School District 43 is telling parents to bundle their kids up for colder classrooms because heat is being turned down to conserve natural gas.
A letter was sent out to parents advising them that the district will be turning temperatures down to 19 C instead of the usual 20.5 C.
The move is being made to conserve natural gas as Fortis BC struggles with reduced capacity because of a pipeline rupture north of Prince George.
But one parent wonders if colder schools are good for learning.
“My daughter mentioned it was chilly,” said the parent, who asked that her name not be published because her daughter goes to a small school.
Tuesday was the first cold day, when temperatures dipped to 0 overnight, with a high of 4 C and the mom said she sent along an extra sweatshirt in her daughter’s backpack, just in case.
Colder temperatures at night might mean it takes longer to warm up the school but a letter from Superintendent Patricia Gartland posted to the district’s website (www.sd43.bc.ca), said reducing temperatures would remain in effect until the situation is fully resolved.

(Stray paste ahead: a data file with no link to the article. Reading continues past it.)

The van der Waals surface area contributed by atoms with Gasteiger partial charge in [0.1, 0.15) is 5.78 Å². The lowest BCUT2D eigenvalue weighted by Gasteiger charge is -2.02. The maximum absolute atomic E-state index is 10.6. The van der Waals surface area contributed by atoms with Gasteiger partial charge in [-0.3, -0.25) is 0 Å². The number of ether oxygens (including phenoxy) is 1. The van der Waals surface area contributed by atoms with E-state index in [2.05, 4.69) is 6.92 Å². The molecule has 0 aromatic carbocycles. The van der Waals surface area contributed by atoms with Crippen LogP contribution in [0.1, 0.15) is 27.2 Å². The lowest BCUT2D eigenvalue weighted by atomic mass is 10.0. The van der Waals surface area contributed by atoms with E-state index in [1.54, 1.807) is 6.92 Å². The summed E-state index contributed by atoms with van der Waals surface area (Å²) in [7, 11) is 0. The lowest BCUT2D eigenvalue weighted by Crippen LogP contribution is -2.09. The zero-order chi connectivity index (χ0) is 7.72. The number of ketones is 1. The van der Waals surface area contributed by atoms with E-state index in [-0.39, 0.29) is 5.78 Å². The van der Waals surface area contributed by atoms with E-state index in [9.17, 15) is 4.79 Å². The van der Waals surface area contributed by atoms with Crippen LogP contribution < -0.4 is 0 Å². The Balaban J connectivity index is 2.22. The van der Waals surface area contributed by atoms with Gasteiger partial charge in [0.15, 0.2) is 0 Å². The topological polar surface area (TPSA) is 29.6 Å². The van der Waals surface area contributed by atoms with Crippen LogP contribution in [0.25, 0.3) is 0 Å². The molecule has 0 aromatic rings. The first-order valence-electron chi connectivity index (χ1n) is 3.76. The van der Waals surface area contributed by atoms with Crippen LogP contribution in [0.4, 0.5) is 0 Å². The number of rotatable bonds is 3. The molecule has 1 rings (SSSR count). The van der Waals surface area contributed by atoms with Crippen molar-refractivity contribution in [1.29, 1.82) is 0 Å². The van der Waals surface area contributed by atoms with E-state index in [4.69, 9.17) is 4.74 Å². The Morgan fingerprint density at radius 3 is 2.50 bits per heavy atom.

“We suggest that all staff and students bring an extra layer of clothing to accommodate this reduction in temperature,” the letter states.
Although Enbridge has repaired the pipeline, it is operating at a limited capacity, which means the province’s natural gas supply could be challenged during times of peak demand this winter. Fortis is asking people to lower their temperature set points, shorten showers and take other initiatives to ensure there is enough gas to meet winter needs.
Spokesman Sean Beardow welcomed the SD43 initiative because it’s a large natural gas consumer and any savings can be put towards storage for the very cold days.
“When you put together a number of these institutions, [if they reduce by] just a couple of degrees, when you add all of that it does make a difference.”
During the last 2017/18 school year, SD43 spent nearly $1 million on natural gas in payments to Fortis BC.
For more information about Fortis and the natural gas situation, visit www.fortisbc.com